GEM joined with parent activists yesterday at PS 123 for another protest against the placing of a Moskowitz charter school in an existing public school. The speakers kept hammering the point they’ve been making at earlier demonstrations in front of the school, that quality education should not just be for some children, but for all children.
Community activist Bill Hargraves and former PS 123 parent said: “All we are asking is to stop systematically, methodically, destroying out schools. They are destroying us under the pretense they are helping us.”
“If the charters go under the umbrella of the DoE,” he said, “everything should be equal. We have to thank the mayor, because the mayor has woken up the sleeping giant in this city. We will not be rebuffed. We will do this continuously. We want to go down and tell him what exactly this mayoral control is. It’s not leadership. It’s control.”
The selection process for the charter school, it turns out, was not so much by lottery as some of us had thought. At inception, the DoE supplied the Harlem Success with a list of students who had scored a 3 or 4 on the citywide tests. The charter then wrote to the parents of these students to invite them to apply. Creaming is one aspect of the inequality charters are injecting into communities.
Another aspect is the quality of the learning environment. Not only is there an infusion of money into charters that the public schools dont get, but there’s a question of how to handle disruptive behavior. During the course of the year, the children in Harlem Success who ended up being unmanageable got returned to PS 123. The message everyone’s getting from the DoE is that some children can be afforded a better equipped and more stable learning environment while others can’t.
Creaming kids for smaller and more manageable classrooms in a better funded facility is already divisive to the community, but it’s divisive to some families as well. Parents told us that there are cases where one child is going to the charter and a sibling to the public school. They used the metaphor of the plantation, where back in the days, only some were allowed into the big house.
“Take care of us,” another parent said. “Public schools were here first.” It’s not that the DoE doesn’t get such a simple truth. Their agenda is bigger, and it’s ruthless. It also has nothing to do with what’s good for kids, or they’d be making charter-quality education available to all of them.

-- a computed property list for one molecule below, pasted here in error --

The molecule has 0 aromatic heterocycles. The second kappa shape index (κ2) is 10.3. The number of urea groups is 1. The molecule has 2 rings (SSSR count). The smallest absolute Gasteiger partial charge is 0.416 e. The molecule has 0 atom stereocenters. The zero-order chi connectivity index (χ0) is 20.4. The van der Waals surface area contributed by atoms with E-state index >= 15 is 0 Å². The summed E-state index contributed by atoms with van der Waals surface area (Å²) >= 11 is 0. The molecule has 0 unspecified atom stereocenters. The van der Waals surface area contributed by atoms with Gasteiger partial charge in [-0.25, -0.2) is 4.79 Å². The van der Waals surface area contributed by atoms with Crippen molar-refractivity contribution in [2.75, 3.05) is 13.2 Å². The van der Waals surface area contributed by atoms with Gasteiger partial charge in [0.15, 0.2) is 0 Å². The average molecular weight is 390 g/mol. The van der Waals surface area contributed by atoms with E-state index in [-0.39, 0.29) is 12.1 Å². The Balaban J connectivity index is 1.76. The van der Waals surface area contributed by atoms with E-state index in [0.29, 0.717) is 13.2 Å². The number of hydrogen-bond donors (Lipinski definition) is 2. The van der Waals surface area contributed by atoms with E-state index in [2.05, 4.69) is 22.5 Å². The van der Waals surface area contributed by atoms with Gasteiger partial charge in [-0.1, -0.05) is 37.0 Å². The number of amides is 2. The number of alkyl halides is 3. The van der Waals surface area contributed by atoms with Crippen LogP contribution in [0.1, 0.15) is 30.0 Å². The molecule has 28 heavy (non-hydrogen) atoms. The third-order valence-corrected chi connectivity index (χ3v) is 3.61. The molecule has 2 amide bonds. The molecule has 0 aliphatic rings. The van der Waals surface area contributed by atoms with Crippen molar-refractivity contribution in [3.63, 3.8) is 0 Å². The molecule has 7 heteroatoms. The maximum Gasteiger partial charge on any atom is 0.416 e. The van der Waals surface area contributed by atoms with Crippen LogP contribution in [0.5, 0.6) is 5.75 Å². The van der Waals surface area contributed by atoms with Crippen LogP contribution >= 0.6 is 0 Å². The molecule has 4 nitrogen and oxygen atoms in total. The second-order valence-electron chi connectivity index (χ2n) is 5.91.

A parent I spoke with who has a child in Harlem Success was very happy with the school, but he said two things that left some of us wondering what other levels of community engineering are going on underneath the charter school wars. “All this fighting over the space is nonsense,” he said, “because they’re going to shut it down and make condos.” He also said that Harlem Success had not wanted to be in PS 123 but in an unused school building a block away. Tweed wouldn’t allow it. In fact, we were told, there are quite a few empty school buildings in the vicinity. Someone should be finding out why that is.
At the event was a member of Harlem Success Academy’s staff, who took pictures for a half an hour but would not say why he was sent to do this and refused to be interviewed. Also present were a couple of people from Tweed. No UFT officials showed up this time.
Councilman Robert Jackson (Dist. 7) was there. He said Bloomberg and Klein were going into their 8th year and they can only blame themselves for the problems in the schools. Jackson never did answer the question he got at a rally a couple of weeks ago: why did he support Bloomberg’s bid for a third term.
The support of the city council people who have shown up to these demonstrations has been welcome. But, they need to start figuring out how they can start turning this whole thing around.